Some also oppose THAAD pointing out THAAD’s limitations, “it cannot defend against a short range attack on the Seoul region, where nearly half the country’s population resides, and that in the event of a major attack THAAD’s 48 interceptor missiles will do little to stop the more than 1,000 missiles North Korea could fire, And they argue that the limited military advantage is not worth the cost of damaging relations with China.” write Brian Padden and Carla Babb in Global Security.
THAAD Anti-ballistic missile system
The THAAD (or Theatre High Altitude Area Defense) anti-ballistic missile system is designed to shoot down short, medium, and intermediate ballistic missiles in their terminal phase using a hit-to-kill approach. The missile carries no warhead but relies on the kinetic energy of the impact to destroy the incoming missile. A kinetic energy hit minimizes the risk of exploding conventional warhead and nuclear tipped ballistic missiles, although chemical or biological warheads may disintegrate or explode and pose a risk of contaminating the environment.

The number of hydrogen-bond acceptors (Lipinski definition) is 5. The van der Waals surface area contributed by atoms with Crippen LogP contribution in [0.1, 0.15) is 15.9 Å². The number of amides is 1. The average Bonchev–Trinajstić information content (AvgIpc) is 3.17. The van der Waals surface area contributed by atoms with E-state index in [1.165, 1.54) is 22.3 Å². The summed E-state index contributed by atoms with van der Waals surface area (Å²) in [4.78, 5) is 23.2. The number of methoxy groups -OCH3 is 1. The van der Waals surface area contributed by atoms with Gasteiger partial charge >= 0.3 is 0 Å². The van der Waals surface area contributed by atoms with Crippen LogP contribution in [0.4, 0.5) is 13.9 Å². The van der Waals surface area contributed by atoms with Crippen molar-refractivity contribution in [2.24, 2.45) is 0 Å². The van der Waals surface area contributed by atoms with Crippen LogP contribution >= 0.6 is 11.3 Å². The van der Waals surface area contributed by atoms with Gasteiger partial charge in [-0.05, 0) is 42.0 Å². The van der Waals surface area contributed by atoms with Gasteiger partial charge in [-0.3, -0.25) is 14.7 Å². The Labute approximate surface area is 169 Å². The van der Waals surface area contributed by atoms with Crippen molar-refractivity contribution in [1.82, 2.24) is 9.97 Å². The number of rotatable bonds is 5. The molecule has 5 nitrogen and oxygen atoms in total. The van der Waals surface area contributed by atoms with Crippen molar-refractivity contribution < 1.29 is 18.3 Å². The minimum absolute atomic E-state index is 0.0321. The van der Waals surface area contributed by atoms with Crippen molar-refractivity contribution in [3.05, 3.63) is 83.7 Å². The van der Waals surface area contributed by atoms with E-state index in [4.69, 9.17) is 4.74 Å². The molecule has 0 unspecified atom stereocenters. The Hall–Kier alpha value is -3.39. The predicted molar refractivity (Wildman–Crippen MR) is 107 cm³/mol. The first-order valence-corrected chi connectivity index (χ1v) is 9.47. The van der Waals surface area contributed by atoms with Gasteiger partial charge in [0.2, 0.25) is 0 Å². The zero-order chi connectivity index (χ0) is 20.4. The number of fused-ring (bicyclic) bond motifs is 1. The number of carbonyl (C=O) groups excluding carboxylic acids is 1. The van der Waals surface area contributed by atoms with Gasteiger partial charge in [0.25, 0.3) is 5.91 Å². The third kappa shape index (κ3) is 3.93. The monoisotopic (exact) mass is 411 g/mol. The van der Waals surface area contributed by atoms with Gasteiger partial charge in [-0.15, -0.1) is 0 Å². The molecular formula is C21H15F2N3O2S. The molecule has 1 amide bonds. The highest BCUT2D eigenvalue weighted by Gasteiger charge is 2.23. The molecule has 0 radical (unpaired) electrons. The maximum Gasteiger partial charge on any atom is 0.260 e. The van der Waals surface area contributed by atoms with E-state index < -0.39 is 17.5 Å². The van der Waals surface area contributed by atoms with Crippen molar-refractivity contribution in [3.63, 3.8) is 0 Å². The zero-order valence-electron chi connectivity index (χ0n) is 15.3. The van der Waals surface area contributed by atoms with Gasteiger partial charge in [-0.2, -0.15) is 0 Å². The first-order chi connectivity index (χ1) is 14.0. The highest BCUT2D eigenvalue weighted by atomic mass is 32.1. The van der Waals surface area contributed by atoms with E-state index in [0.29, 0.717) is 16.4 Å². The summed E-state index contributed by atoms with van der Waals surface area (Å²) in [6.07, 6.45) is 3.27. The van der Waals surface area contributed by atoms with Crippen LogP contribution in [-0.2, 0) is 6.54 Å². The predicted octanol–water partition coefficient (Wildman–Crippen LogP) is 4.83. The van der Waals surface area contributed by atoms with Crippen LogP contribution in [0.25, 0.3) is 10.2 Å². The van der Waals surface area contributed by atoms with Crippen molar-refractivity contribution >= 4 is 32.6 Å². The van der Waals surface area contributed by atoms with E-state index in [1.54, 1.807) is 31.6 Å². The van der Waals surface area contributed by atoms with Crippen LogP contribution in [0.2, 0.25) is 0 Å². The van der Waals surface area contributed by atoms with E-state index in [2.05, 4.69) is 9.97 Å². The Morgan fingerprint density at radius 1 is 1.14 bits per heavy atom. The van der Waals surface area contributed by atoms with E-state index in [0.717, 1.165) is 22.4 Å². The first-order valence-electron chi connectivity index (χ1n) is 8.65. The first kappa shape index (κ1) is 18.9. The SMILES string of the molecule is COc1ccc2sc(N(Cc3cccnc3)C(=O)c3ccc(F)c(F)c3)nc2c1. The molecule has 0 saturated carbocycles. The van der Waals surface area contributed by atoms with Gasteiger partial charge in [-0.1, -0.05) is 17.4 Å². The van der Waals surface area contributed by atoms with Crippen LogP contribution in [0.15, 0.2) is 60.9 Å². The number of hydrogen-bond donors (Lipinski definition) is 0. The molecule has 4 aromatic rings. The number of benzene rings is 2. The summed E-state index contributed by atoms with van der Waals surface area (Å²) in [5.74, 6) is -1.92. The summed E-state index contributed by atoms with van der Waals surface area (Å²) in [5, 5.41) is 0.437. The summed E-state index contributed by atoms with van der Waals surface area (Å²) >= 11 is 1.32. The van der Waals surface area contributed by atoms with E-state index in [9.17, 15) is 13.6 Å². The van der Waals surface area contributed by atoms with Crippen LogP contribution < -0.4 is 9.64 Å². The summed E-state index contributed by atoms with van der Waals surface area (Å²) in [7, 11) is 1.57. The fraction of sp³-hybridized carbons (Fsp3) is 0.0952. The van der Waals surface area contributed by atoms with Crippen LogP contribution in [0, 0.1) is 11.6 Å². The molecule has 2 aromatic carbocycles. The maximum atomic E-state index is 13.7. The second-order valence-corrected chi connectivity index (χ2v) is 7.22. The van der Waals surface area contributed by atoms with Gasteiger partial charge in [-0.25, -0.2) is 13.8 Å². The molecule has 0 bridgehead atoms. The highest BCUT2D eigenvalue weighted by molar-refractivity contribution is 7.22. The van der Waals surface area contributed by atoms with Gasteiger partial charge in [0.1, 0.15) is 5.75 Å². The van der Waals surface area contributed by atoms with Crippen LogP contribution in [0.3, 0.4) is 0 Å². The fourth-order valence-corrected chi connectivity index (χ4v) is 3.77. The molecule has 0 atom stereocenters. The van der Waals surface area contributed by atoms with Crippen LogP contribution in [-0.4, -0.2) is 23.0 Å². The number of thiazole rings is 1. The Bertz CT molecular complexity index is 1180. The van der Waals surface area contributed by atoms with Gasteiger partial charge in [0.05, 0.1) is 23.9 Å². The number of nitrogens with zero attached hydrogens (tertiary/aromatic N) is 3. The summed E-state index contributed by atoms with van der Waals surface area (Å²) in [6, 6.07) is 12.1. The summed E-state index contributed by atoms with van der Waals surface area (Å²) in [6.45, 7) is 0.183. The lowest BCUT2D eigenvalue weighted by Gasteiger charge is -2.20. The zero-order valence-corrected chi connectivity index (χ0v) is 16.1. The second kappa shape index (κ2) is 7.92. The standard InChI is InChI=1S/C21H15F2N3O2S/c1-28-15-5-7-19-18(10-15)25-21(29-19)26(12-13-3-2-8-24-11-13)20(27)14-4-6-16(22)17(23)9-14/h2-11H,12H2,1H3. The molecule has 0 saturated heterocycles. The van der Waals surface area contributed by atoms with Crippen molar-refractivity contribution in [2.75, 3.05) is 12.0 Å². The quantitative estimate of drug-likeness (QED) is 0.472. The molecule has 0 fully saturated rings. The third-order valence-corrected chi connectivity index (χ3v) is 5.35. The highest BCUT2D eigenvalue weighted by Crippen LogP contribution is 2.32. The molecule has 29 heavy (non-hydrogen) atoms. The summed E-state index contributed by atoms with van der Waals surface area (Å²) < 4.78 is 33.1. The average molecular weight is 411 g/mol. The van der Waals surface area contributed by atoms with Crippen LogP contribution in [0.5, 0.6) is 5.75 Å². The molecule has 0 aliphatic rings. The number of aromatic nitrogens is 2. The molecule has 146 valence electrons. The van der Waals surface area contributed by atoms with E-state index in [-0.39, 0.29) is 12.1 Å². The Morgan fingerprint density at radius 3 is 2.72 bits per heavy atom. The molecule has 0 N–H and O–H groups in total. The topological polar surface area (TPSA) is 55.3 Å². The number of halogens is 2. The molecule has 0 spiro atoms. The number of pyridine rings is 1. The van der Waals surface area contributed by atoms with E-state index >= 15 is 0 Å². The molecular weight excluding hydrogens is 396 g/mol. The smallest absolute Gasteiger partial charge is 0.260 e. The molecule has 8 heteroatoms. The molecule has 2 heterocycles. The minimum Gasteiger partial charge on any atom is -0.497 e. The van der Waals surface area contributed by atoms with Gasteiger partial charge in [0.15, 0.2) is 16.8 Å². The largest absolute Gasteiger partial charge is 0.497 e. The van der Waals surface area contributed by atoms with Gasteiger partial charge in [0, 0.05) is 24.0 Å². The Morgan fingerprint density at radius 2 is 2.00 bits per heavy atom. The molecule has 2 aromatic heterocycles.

THAAD consists of five major components: interceptors, launchers, an AN/TPY-2 X-band phased-array radar operating in its Terminal Mode (TM), THAAD Fire Control and Communications, and THAAD peculiar support equipment. A THAAD battery consists of nine launcher vehicles, each equipped with eight missiles, with two mobile tactical operations centers (TOCs) and the ground-based radar (GBR).
The THAAD interceptor is produced by the US Company Lockheed Martin. It is an extremely fast missile with a maximum speed of 2,800 metres per second (10,080km/h). It is capable of making interceptions at an altitude of 150- 200 km i.e. beyond the atmosphere. The THAAD Radar called AN/TPY-2, is an X-Band active electronically scanned array Radar, the world’s largest ground/air-transportable radar.
THAAD would bolster South Korea’s deterrence
South Korea already operates a variant of the US Patriot anti-missile system and further Patriot batteries are deployed in South Korea by US forces based there. But these have operational ranges of only 20 to 35 Kms and are intended to hit incoming missiles at relatively low altitudes. The THAAD missile has an estimated range of 200 km making it more effective than all existing and planned South Korean systems to defend military forces, population centers and critical targets at high altitude, over a larger area with more reaction time.
THAAD missile interceptor can hunt and blast incoming missiles with a 100% success rate. Since testing began in 2005, the AN/TPY-2 has yet to miss a target in over 50 system flight test missions and over a thousand satellite tracking exercises. A THAAD system in South Korea would nearly eliminate any threat of incoming missiles from North Korea